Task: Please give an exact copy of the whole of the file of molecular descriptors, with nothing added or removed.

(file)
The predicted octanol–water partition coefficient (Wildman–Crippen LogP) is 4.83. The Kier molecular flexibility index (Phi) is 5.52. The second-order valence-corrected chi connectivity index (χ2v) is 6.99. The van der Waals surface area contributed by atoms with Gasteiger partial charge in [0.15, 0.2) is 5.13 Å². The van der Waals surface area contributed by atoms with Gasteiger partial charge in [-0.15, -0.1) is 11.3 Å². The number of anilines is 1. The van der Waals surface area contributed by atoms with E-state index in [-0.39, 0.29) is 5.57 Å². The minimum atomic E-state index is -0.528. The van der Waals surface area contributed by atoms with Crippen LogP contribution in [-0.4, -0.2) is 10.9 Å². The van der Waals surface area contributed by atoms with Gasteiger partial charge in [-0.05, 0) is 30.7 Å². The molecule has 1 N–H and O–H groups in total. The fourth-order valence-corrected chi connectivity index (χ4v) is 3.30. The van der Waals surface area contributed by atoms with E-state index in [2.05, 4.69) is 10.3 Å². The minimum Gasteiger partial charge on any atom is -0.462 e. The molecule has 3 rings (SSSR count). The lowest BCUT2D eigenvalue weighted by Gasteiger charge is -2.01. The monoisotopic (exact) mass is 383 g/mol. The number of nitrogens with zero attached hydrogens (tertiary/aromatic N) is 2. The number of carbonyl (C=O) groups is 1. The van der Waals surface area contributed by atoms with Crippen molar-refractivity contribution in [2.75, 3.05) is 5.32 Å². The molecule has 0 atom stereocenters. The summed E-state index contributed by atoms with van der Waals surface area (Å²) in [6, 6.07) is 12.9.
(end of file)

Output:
The predicted octanol–water partition coefficient (Wildman–Crippen LogP) is 4.83. The Kier molecular flexibility index (Phi) is 5.52. The second-order valence-corrected chi connectivity index (χ2v) is 6.99. The van der Waals surface area contributed by atoms with Gasteiger partial charge in [0.15, 0.2) is 5.13 Å². The van der Waals surface area contributed by atoms with Gasteiger partial charge in [-0.15, -0.1) is 11.3 Å². The number of anilines is 1. The van der Waals surface area contributed by atoms with E-state index in [-0.39, 0.29) is 5.57 Å². The minimum atomic E-state index is -0.528. The van der Waals surface area contributed by atoms with Crippen LogP contribution in [-0.4, -0.2) is 10.9 Å². The van der Waals surface area contributed by atoms with Gasteiger partial charge in [-0.05, 0) is 30.7 Å². The molecule has 1 N–H and O–H groups in total. The fourth-order valence-corrected chi connectivity index (χ4v) is 3.30. The van der Waals surface area contributed by atoms with E-state index in [2.05, 4.69) is 10.3 Å². The minimum Gasteiger partial charge on any atom is -0.462 e. The molecule has 3 rings (SSSR count). The lowest BCUT2D eigenvalue weighted by Gasteiger charge is -2.01. The monoisotopic (exact) mass is 383 g/mol. The number of nitrogens with zero attached hydrogens (tertiary/aromatic N) is 2. The number of carbonyl (C=O) groups is 1. The van der Waals surface area contributed by atoms with Crippen molar-refractivity contribution in [2.75, 3.05) is 5.32 Å². The molecule has 0 atom stereocenters. The summed E-state index contributed by atoms with van der Waals surface area (Å²) in [6, 6.07) is 12.9.